AI-powered study reveals hidden biomarkers, paves way for early cancer detection

By Our Reporter
Representational Photo by Getty Images. Licensed under the Unsplash+ License

In a groundbreaking study led by the University of South Australia, a host of metabolic biomarkers that could be harbingers of cancer risk have been identified. Utilising machine learning technologies to scrutinise data from an expansive cohort of 459,169 UK Biobank participants, the study has pinpointed 84 features that could serve as early warning signs for cancer susceptibility.

This venture into hypothesis-free discovery used artificial intelligence to isolate these risk factors from a pool of over 2800 features. Dr Iqbal Madakkatel, one of the key researchers on the study, explained, “More than 40% of the features identified by the model were biomarkers—biological molecules that can indicate health or disease states—and several were co-related to cancer risk as well as kidney or liver disease.”

The study’s findings extend beyond the realm of cancer. They also shed light on chronic conditions affecting the kidneys and liver, thus highlighting the importance of understanding the pathological connections between these diseases and cancer. “After age, high levels of urinary microalbumin was the highest predictor of cancer risk. Albumin is a serum protein necessary for tissue growth and healing, but when it shows up in your urine, it’s a red flag for both kidney disease and cancer,” said Dr Amanda Lumsden, another researcher involved in the study.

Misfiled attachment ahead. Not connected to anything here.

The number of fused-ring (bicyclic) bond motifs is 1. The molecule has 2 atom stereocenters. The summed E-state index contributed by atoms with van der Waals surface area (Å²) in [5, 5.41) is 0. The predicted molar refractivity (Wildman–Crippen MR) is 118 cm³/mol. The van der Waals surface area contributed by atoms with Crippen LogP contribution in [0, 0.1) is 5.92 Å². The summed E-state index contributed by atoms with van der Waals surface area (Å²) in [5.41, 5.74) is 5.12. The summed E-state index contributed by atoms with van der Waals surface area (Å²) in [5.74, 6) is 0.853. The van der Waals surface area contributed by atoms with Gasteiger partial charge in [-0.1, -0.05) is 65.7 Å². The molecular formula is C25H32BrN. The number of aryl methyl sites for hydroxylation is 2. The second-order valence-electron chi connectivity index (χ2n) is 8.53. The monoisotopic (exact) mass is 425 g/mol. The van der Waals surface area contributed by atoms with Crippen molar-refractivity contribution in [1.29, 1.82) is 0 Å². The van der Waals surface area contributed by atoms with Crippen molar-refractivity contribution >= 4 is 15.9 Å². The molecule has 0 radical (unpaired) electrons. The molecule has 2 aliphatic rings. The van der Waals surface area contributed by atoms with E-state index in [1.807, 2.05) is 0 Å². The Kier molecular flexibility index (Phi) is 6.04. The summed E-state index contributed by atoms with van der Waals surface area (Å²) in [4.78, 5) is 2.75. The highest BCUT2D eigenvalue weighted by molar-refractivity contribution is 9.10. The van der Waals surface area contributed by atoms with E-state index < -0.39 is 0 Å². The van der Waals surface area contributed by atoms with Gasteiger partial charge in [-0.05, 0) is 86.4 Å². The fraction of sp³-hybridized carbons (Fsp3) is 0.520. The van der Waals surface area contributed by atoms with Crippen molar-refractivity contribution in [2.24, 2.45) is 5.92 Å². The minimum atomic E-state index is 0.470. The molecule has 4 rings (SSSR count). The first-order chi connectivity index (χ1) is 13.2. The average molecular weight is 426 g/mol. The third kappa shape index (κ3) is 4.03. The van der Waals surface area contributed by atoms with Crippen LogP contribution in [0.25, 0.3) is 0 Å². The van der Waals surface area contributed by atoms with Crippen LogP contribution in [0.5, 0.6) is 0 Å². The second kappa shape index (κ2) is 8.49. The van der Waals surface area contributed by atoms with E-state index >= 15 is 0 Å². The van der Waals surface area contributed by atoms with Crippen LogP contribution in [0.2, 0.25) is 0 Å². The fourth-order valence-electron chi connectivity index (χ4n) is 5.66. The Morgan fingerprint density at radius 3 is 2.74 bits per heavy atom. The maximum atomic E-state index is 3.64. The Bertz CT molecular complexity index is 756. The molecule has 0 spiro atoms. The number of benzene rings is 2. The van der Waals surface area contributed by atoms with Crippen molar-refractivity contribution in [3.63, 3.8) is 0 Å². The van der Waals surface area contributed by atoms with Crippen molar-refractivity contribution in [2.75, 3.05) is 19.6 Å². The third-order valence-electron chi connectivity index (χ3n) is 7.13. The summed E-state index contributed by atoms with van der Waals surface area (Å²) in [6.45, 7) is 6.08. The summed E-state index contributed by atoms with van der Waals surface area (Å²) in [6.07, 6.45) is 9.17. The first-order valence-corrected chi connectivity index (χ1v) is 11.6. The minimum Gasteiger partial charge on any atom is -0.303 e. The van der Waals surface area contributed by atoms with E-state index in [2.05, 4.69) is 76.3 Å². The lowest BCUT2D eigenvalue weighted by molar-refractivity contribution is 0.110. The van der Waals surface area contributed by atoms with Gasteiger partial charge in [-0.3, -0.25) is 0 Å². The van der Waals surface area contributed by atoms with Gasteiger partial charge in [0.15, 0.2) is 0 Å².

Dr. Iqbal Madakkatel // Pic supplied

Another intriguing finding was the association of greater red cell distribution width (RDW)—the variation in the size of red blood cells—with an elevated risk of cancer. Generally, uniformity in red blood cell size is indicative of good health, but discrepancies could be correlated with higher inflammation, impaired renal function, and as this study suggests, an increased likelihood of cancer.

High levels of C-reactive protein, a marker for systemic inflammation, and high levels of the enzyme gamma glutamyl transferase, a biomarker related to liver stress, were also linked to cancer risk.

Professor Elina Hyppönen, Centre Director of the Australian Centre for Precision Health at UniSA and chief investigator of the study, emphasised the power of machine learning in this research. “Our model could incorporate and cross-reference thousands of features to identify relevant risk predictors that might otherwise remain concealed,” she said.

While the study opens new avenues for future research and highlights the possibility of detecting cancer risk through relatively straightforward blood tests, it also beckons further studies for confirming causality and clinical relevance. Nevertheless, the implications are clear: early detection may offer a critical window for prevention, and artificial intelligence could be a valuable tool in this life-saving endeavour.

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